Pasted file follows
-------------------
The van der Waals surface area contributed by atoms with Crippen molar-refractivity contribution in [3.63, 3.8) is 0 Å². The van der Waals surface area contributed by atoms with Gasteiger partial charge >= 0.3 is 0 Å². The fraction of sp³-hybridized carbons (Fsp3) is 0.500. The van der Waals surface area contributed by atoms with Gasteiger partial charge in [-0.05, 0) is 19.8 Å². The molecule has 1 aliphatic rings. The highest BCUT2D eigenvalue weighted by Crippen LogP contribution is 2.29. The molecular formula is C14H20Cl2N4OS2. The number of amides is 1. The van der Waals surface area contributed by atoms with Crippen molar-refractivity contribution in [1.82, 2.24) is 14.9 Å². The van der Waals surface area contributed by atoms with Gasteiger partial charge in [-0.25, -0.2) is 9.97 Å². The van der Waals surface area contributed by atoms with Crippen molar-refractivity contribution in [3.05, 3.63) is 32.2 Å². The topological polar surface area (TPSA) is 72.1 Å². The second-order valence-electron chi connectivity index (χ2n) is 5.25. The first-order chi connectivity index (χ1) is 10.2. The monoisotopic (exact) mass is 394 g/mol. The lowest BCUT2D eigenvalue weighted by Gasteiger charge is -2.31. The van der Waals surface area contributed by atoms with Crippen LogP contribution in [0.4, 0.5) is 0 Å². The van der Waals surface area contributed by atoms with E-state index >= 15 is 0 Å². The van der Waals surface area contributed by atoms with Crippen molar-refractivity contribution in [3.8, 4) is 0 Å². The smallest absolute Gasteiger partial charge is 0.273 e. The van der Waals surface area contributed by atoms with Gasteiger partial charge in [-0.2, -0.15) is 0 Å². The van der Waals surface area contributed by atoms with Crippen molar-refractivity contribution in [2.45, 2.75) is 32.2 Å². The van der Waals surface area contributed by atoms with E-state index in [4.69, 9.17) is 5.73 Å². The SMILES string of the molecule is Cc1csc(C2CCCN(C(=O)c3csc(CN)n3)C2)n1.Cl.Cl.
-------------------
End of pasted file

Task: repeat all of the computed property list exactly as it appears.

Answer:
The van der Waals surface area contributed by atoms with Crippen molar-refractivity contribution in [3.63, 3.8) is 0 Å². The van der Waals surface area contributed by atoms with Gasteiger partial charge >= 0.3 is 0 Å². The fraction of sp³-hybridized carbons (Fsp3) is 0.500. The van der Waals surface area contributed by atoms with Gasteiger partial charge in [-0.05, 0) is 19.8 Å². The molecule has 1 aliphatic rings. The highest BCUT2D eigenvalue weighted by Crippen LogP contribution is 2.29. The molecular formula is C14H20Cl2N4OS2. The number of amides is 1. The van der Waals surface area contributed by atoms with Crippen molar-refractivity contribution in [1.82, 2.24) is 14.9 Å². The van der Waals surface area contributed by atoms with Gasteiger partial charge in [-0.25, -0.2) is 9.97 Å². The van der Waals surface area contributed by atoms with Crippen molar-refractivity contribution in [3.05, 3.63) is 32.2 Å². The topological polar surface area (TPSA) is 72.1 Å². The second-order valence-electron chi connectivity index (χ2n) is 5.25. The first-order chi connectivity index (χ1) is 10.2. The monoisotopic (exact) mass is 394 g/mol. The lowest BCUT2D eigenvalue weighted by Gasteiger charge is -2.31. The van der Waals surface area contributed by atoms with Crippen LogP contribution in [0.4, 0.5) is 0 Å². The van der Waals surface area contributed by atoms with E-state index >= 15 is 0 Å². The van der Waals surface area contributed by atoms with Crippen molar-refractivity contribution in [3.8, 4) is 0 Å². The smallest absolute Gasteiger partial charge is 0.273 e. The van der Waals surface area contributed by atoms with Gasteiger partial charge in [-0.2, -0.15) is 0 Å². The van der Waals surface area contributed by atoms with Crippen molar-refractivity contribution in [2.45, 2.75) is 32.2 Å². The van der Waals surface area contributed by atoms with E-state index in [4.69, 9.17) is 5.73 Å². The SMILES string of the molecule is Cc1csc(C2CCCN(C(=O)c3csc(CN)n3)C2)n1.Cl.Cl.